Five Days in Iceland
In November, I aggressively road tripped across the south of Iceland over five short days. And while it was one of the most beautiful trips I’ve ever taken, it was incredibly difficult to see everything we wanted to see when we were constantly chasing daylight and spending 75% of our time driving. So when I returned a few weeks ago in March, I had planned our itinerary a little differently for our quick little journey.
The main difference was that in November, I hopped from Airbnb to Airbnb – but in March, we stayed in one apartment in Reykjavik the entire time. I highly recommend staying in a different city each day for a longer trip, especially if you are traversing the whole Ring Road. But if you’re limited to a few days, I’d say staying in Reykjavik is the way to go.
Another thing you should keep in mind with this itinerary is that I was fairly confident that my travel buddies would be up and at ‘em every morning, and easy to mobilize out the door. And if your friends like to sleep in and take their time, go to Iceland when there’s a little more daylight to spare 🙂
Here’s how I planned out our March adventure, and we generally lingered in our apartment until 11 am or so – plenty of balance between rest and adventure.
Day 1: Arrive, Blue Lagoon, Reykjavik
If you’re flying Wow Airlines from Baltimore, you’re probably going to be landing in Reykjavik just after 5 am. Not gonna lie – it’s a rough start to a trip. But if you pack some Zzquil and stock up on coffee when you land, you’ll breeze through. Take your time in the Keflavik airport (Joe and the Juice has great music, comfy seating, and handsome baristas that will gladly supply you with multiple lattes and ginger juice shots).
Grab your rental car around 6:30 or 7 am, and head over to Midlina, nearby the Blue Lagoon. It’s literally a bridge between the European and North American tectonic plates, so you can pull together a great Snapchat story of you running between the continents.
By the time you’re relaxed and all pruney from the Blue Lagoon, you’ll have a 40 minute drive back to Reykjavik, where you’ll want to eat and nap. If you wake up and it’s a clear night, check the aurora forecasts and take advantage of your jet lag by hunting for the northern lights.
Pro tip: book your Blue Lagoon tickets in advance, because they do sell out, especially on the weekends.
Day 2: Golden Circle Tour
Not gonna lie – I felt pretty meh about the Golden Circle. The views were cool, but having driven across the southern coast before, the attractions on the Golden Circle weren’t super exciting. THAT BEING SAID – we ended our tour at a little hot spring in Fluðir called the Secret Lagoon. It’s eerily quiet considering it’s an organized, pay-to-enter structure, but it made the Blue Lagoon feel like Disneyland on a crazy day. I would do the Golden Circle tour again just to spend a couple more hours in Fluðir.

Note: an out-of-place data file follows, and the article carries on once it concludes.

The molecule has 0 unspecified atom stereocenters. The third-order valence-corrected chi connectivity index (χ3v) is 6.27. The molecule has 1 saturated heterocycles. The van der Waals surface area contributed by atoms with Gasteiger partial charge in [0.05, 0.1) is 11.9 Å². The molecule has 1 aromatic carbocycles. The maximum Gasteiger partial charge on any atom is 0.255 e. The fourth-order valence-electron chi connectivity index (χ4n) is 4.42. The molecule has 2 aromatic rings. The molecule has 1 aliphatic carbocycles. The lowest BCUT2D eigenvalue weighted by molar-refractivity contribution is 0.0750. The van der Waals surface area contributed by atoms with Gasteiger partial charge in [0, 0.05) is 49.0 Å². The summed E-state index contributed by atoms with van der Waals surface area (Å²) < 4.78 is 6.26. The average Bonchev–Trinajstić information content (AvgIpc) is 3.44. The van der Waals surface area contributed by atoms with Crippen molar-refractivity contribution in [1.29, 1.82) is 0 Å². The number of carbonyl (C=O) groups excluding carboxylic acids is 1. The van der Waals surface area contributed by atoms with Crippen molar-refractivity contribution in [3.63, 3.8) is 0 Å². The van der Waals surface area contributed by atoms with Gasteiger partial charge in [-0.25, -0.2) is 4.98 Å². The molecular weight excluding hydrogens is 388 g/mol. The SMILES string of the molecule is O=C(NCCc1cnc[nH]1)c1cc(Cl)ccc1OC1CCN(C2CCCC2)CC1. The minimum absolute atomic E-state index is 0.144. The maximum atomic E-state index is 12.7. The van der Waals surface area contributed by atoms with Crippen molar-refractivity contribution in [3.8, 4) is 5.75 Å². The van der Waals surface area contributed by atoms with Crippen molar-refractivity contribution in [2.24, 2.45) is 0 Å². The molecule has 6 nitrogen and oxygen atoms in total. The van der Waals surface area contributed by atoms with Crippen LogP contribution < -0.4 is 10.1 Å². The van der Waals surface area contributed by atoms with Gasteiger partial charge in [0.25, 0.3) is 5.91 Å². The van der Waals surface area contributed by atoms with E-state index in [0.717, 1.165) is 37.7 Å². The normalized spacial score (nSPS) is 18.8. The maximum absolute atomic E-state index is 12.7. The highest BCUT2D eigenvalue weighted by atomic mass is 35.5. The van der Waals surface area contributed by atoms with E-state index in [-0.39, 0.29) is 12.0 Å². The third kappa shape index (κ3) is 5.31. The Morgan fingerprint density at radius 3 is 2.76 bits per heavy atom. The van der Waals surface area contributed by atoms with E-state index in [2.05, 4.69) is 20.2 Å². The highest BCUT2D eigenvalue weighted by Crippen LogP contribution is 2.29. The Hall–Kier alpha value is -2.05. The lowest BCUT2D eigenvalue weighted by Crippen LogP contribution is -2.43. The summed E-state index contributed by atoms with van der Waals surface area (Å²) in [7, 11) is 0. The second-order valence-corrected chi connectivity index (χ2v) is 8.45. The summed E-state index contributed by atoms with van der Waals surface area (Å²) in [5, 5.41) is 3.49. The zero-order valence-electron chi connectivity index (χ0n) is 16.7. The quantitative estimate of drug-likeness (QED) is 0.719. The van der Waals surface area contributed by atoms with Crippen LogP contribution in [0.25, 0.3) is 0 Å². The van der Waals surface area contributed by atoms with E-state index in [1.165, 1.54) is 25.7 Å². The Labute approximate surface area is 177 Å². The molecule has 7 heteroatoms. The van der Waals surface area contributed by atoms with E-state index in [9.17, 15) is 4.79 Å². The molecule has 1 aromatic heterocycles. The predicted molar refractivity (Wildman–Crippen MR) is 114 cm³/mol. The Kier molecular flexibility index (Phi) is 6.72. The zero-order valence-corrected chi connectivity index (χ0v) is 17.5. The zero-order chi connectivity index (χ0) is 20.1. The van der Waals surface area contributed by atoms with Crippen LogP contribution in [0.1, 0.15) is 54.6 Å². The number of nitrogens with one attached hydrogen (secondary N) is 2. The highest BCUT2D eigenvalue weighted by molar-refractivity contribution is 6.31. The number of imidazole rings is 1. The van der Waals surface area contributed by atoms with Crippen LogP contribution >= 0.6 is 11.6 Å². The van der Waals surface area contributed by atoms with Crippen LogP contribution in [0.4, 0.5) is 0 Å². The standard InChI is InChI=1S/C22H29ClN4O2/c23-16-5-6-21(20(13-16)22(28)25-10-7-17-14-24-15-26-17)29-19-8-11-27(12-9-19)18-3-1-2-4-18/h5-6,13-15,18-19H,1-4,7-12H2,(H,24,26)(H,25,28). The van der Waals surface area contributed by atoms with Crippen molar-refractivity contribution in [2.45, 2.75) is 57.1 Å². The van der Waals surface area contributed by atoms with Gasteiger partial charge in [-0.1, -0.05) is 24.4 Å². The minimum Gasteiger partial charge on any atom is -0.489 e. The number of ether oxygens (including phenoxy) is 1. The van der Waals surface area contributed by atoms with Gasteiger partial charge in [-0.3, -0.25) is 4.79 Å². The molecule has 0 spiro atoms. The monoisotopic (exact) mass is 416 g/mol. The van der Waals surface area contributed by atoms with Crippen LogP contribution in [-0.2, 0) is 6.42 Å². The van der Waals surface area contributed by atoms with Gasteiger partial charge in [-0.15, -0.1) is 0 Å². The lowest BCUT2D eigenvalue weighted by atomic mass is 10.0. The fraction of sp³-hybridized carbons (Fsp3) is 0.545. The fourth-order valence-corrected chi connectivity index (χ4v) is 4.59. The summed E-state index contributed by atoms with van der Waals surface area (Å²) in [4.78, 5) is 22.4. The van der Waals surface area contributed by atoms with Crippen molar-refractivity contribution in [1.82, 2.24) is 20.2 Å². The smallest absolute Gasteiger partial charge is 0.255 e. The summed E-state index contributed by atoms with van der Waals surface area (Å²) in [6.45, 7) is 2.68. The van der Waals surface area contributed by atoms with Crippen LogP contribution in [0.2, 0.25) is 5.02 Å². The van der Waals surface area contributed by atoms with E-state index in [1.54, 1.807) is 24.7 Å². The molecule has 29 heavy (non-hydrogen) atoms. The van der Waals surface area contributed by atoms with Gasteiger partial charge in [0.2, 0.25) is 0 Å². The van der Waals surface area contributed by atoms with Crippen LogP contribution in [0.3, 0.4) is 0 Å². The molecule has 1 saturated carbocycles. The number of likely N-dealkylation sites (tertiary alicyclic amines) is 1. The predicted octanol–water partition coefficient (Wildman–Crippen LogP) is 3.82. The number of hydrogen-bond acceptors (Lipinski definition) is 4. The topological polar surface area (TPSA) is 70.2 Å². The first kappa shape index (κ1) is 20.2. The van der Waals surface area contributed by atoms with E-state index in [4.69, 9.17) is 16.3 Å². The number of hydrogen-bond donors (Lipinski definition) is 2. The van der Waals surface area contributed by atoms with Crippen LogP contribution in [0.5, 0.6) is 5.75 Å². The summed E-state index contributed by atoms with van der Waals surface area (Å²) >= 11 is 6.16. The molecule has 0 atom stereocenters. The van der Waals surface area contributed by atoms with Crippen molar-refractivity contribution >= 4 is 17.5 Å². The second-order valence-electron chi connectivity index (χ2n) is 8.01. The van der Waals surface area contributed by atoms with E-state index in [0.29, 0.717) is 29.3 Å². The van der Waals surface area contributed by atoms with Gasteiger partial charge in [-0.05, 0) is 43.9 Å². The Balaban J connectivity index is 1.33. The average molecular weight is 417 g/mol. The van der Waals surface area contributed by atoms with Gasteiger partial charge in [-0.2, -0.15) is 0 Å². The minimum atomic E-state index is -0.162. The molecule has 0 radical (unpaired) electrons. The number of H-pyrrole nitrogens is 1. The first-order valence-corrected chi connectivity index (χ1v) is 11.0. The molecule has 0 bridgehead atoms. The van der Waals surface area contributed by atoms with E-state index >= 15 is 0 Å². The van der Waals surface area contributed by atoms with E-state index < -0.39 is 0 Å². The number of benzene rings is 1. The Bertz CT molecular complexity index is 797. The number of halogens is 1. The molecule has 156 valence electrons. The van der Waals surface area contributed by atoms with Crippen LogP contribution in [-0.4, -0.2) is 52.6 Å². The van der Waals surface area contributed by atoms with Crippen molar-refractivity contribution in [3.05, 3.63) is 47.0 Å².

Day 3: South of Iceland to Vik
This will be one of the most amazing drives of your life. I promise.
One of the highlights of taking three girls who had never been to Iceland before was watching their reactions to seeing the southern coast en route to Vik – because every time the road turns, the landscape completely transforms from snowy wasteland to endless fields of furry ponies to majestic cliffs and waterfalls to jagged mountains that soar in the distance.
Things you should absolutely stop for on the road to Vik (this order worked out really well for us) – I’ll write up more details about these spots in a later post.
- Icelandic horses
- Seljalandsfoss + Gjulfrafoss + Skogafoss
- Basalt columns from Reynisfjara beach
- View of Vik and its cliffs from the town church
- DC-3 plane wreck, which is now said to be closed off because travelers were tearing up the “road” (we never really found a road – markers were knocked over and we basically just tried to drive in tracks)
- Seljavallalaug – a warm swimming pool built into a cliff
Day 4: Hike to the Hot River at Hveragerdi
On our last full day, we had trouble deciding what to do. But after some research and being mostly fed up with spending hours in a car, I remembered seeing photos of a hot river that was only about a 40-minute drive from Reykjavik. The hike was described as a rigorous 45 to 60 minutes, but honestly, we’re all pretty damn fit and it took us 90 minutes – perhaps you should add time for climbing through mountains covered in snow.
You’re pretty much ascending the entire way, but once you’re there, it’s quite the sight to be seen – a hot spring river with a wooden boardwalk and small pools built from stones. Make sure you pack sandwiches, bourbon, and water. The hike in is no joke, but at least you get to soak in the incredible views in a hot river. There’s nothing like it. Read more about the hike at Hveragerdi here.
Day 5: Coffee in Reykjavik, Depart
Again, if you’re flying Wow Air to Baltimore, they have limited flights, so you’ll likely be leaving in the afternoon. Pack your bags, explore the design shops and cafes in downtown Reykjavik, and cry as you head to the airport. I’m pretty sure you’ll spend that 40 minute drive thinking about when you can plan your next trip back.